Boeing’s manufacturing team in Renton, Washington, has begun work on the first 65-foot wing spar for the 737 Max 7, marking the start of production of the latest Max variant in the five-member family. Scheduled for delivery in 2019, the Max 7 seats as many as 172 passengers and flies to a range of beyond 3,800 nautical miles. In a standard two-class configuration the airplane seats 152.
Although Boeing does not reveal order numbers by subvariant, the Max 7 so far has drawn the smallest proportion of the 3,900 total for all the Max models. Its two biggest customers, Southwest Airlines and Canada’s WestJet, had placed firm orders for 30 and 25, respectively, although WestJet reserved the right to convert its orders to positions on other variants. In fact, market analysts often describe the Max 7 as a niche product, offering what Boeing calls exceptional performance at high-elevation airports.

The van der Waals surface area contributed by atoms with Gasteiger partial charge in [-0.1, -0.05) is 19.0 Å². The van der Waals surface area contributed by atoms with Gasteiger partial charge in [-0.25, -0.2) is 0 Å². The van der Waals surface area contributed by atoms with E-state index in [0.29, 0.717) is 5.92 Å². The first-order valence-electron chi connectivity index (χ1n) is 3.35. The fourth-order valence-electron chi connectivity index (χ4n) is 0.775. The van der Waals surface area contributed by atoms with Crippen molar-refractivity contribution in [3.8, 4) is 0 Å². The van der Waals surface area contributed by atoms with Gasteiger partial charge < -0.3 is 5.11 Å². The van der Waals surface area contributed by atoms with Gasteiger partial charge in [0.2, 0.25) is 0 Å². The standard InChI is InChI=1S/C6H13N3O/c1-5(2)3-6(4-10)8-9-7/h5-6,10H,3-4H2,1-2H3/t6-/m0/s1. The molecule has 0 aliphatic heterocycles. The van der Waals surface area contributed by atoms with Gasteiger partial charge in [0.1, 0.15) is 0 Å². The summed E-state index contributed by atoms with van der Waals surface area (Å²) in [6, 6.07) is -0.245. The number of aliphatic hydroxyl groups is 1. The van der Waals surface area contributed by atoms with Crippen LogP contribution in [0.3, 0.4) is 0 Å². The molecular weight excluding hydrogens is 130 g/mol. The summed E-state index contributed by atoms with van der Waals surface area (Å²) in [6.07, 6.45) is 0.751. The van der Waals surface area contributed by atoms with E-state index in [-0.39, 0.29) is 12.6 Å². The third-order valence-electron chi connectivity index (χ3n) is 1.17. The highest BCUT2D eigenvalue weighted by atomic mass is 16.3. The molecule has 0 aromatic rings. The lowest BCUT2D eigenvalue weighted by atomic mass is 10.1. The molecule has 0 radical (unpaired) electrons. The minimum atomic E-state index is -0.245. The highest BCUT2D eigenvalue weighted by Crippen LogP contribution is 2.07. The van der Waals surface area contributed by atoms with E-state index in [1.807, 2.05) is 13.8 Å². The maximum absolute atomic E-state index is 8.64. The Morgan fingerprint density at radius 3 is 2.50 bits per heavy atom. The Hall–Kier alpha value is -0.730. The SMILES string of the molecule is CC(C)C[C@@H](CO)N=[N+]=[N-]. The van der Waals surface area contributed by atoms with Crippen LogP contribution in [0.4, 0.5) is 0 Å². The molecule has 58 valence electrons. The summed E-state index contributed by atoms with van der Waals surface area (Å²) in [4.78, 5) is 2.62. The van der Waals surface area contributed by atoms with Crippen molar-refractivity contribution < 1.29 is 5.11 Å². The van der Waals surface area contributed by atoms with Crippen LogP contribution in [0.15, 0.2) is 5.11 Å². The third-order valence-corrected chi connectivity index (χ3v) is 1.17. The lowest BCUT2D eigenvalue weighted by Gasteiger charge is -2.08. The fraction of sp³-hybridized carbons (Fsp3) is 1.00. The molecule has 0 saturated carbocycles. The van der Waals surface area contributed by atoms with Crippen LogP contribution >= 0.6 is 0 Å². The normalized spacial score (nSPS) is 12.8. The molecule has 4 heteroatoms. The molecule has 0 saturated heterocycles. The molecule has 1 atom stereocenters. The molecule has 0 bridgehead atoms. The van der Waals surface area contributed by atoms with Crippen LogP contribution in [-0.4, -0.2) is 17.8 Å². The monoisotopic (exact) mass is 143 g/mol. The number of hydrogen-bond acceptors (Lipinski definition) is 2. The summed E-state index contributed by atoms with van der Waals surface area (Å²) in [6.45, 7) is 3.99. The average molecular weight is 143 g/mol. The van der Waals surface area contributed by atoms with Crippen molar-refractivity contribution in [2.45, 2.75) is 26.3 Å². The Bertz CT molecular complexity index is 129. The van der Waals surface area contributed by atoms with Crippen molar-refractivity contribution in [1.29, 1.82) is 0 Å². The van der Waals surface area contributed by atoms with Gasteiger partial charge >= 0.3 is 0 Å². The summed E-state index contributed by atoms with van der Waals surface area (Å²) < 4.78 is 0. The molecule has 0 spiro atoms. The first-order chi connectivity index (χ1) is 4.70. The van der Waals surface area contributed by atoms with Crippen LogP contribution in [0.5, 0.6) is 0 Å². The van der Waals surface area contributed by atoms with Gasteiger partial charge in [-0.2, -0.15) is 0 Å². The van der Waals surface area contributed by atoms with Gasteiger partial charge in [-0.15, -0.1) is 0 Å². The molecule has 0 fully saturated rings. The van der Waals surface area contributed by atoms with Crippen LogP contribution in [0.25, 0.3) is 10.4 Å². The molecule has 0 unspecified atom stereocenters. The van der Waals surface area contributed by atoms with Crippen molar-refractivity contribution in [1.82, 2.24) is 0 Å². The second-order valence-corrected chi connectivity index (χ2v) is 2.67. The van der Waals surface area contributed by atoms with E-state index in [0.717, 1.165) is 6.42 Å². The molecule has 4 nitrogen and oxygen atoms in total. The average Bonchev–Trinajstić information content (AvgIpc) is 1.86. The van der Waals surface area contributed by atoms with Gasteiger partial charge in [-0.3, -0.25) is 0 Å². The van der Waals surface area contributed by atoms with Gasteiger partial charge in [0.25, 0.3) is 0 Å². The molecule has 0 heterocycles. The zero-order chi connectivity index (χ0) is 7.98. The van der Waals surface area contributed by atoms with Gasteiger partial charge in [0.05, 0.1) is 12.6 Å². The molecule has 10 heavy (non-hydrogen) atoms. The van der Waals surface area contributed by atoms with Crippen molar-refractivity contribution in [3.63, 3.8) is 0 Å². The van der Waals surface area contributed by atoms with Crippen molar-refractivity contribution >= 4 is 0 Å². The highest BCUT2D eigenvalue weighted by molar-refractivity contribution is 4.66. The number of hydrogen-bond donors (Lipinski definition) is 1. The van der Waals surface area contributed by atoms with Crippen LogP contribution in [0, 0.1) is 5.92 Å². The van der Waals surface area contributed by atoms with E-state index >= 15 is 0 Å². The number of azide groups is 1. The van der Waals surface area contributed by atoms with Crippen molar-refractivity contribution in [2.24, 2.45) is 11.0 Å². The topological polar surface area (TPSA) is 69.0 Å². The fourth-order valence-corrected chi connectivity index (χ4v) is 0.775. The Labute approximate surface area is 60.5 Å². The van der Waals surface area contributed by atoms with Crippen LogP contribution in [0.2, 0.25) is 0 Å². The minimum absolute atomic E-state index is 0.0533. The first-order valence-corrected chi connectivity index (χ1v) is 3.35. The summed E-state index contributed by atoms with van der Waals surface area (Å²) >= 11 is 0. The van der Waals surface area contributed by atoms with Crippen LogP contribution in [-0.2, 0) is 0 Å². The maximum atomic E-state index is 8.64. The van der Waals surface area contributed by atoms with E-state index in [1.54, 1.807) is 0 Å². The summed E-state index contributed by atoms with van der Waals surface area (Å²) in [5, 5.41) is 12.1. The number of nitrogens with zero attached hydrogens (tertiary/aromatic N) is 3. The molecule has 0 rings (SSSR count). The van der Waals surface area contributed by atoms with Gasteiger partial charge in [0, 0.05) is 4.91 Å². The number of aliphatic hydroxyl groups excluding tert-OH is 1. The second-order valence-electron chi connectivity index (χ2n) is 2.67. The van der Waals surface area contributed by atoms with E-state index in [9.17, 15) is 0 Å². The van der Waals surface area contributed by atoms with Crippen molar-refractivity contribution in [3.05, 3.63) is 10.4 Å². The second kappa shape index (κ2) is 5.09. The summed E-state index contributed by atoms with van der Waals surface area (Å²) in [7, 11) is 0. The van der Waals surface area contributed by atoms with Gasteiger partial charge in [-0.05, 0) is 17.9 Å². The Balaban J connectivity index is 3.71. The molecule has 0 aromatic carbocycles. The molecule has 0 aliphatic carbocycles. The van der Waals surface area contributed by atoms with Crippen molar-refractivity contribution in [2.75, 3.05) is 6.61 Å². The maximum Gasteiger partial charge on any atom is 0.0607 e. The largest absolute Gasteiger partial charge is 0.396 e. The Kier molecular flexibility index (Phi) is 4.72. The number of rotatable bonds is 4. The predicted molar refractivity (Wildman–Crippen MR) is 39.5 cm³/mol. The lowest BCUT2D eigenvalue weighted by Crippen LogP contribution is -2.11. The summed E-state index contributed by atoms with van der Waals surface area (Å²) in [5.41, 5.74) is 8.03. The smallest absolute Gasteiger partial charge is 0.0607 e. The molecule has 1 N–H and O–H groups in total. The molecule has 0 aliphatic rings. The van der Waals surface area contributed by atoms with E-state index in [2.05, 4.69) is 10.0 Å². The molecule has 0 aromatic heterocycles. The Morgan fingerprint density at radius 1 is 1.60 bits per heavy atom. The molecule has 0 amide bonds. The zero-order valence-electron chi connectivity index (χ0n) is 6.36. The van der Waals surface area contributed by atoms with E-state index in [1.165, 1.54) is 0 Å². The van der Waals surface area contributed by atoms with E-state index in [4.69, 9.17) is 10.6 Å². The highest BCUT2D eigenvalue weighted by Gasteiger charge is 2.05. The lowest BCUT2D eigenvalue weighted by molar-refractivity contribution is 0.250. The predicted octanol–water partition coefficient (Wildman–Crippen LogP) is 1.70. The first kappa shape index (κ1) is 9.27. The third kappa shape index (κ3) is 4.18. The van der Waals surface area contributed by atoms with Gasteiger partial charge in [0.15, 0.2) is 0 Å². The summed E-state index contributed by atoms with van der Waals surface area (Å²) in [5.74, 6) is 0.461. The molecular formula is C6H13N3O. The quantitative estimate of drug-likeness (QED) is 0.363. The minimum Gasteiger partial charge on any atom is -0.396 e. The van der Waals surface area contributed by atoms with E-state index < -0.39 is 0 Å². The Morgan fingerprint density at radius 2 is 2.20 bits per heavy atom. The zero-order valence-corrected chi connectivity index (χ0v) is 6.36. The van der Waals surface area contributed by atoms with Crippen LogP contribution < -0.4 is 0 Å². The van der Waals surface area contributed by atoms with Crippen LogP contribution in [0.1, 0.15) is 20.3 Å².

A special high-altitude performance package will allow airlines to serve hot-and-high airports with no loss in range or passenger count, according to Boeing. Features include higher thrust CFM Leap-1B engines than those that power the standard Max 7, advanced avionics for RNP AR, a gaseous oxygen system with up to 12 cylinders, alternative forward center of gravity for increased takeoff weight and an auxiliary battery with 60 minutes of standby power.